Prostitution

92 percent of female prostitutes say they want to leave prostitution but can't because of lack of food or money. 

When transgender activist Tracy Ryan introduced state House Bill 1533, which would legalize prostitution, it sparked a negative response with convincing reasons.

Legalizing prostitution in Hawai‘i may have been proposed with good intentions, but the prospective bill would leave room for prostitutes to be exploited and ignores the connection between sex trafficking and prostitution.

Help in disguise

The bill that aims to decriminalize prostitution in Hawai‘i was originally proposed by Tracy Ryan to House Speaker Joe Souki.

“She's pushing the bill because transgender women in the sex trade are disproportionately impacted by criminalization laws,” said Ryan, a transgender activist.

Souki confirmed that he is not in favor of the bill, but would not reject advocacy from those who would like to see prostitution legalized.

“I’ve been doing this for 35 years for all kinds of requests,” Souki said to KHON 2 News. “But it needs to go through the democratic process ... I have never said no to a citizen of the state of Hawaii who wants this bill to be heard.”

Ryan believes that this bill would grant protection to those who choose to become prostitutes.

“Prostitution is the way that transgender women have traditionally made their way in the world, not everyone but lots of them,” Ryan said to KHON 2 News. “If you’re a prostitute and somebody attacks you, it’s called a bad date. Who are you going to tell? You can’t go to the police. They should have the same rights to their health and safety protection as anybody else.”

On the issue of legalizing prostitution Ryan told the Washington Times, "I don’t like seeing people sent to jail that don’t belong there."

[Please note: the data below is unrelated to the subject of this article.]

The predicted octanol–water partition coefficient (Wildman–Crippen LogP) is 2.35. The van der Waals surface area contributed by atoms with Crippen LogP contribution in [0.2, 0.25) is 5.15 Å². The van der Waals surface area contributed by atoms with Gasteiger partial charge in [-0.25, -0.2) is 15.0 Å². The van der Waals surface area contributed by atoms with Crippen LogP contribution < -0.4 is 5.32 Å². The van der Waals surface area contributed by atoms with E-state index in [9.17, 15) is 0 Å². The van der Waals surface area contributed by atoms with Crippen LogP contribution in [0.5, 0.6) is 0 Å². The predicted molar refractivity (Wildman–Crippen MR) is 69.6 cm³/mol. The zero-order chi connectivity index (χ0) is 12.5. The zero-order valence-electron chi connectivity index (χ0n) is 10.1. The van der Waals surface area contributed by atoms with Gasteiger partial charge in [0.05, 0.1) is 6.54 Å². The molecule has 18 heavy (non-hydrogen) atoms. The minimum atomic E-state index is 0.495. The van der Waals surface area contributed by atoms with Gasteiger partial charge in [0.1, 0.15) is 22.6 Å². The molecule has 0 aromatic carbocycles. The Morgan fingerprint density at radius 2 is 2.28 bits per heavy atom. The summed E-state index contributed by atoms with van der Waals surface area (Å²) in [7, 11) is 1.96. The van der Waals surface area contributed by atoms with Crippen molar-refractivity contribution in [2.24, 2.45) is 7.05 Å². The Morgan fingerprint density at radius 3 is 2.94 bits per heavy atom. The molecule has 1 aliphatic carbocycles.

Unwanted consequences

Hawai‘i city prosecutor Keith Kaneshiro worries that this bill would hinder sex trafficking prosecutions.

“My concerns about the bill is that it would make it very difficult for us to prosecute sex trafficking,” Kaneshiro told KHON 2 News, “and for us to curb that problem which is an international problem.”

Worldwide, 40 percent of prostitutes are former child prostitutes who were forced into prostitution as a result of human trafficking or being a teenage runaway. In Hawai‘i, according to IMUAlliance, there are 125 high risk sex trafficking establishments.

Kaneshiro is not alone in sharing that sentiment. Kathryn Xian, the Executive Director of the Pacific Alliance to Stop Slavery (PASS), also spoke out about the bill’s potential to hurt those who become involved in prostitution against their will.

Xian told the Honolulu Advertiser that it “would be exponentially harder to prove violence in the industry. It would be almost impossible to prove any sort of labor abuse.”

Flaunting law regulations

The bill would also allow police officers to engage in sexual activities with prostitutes for the sake of investigations.

Up until 2014, Honolulu police officers had been permitted to engage in sexual activities with prostitutes while undergoing criminal investigations. The law was changed when reports of officer misconduct were released.

The state of Hawai‘i cannot allow the current bill to pass because it fails to take into account certain aspects of prostitution, including sex trafficking. If Hawai‘i wishes to legalize prostitution then it needs to ensure that there is no room for exploitation.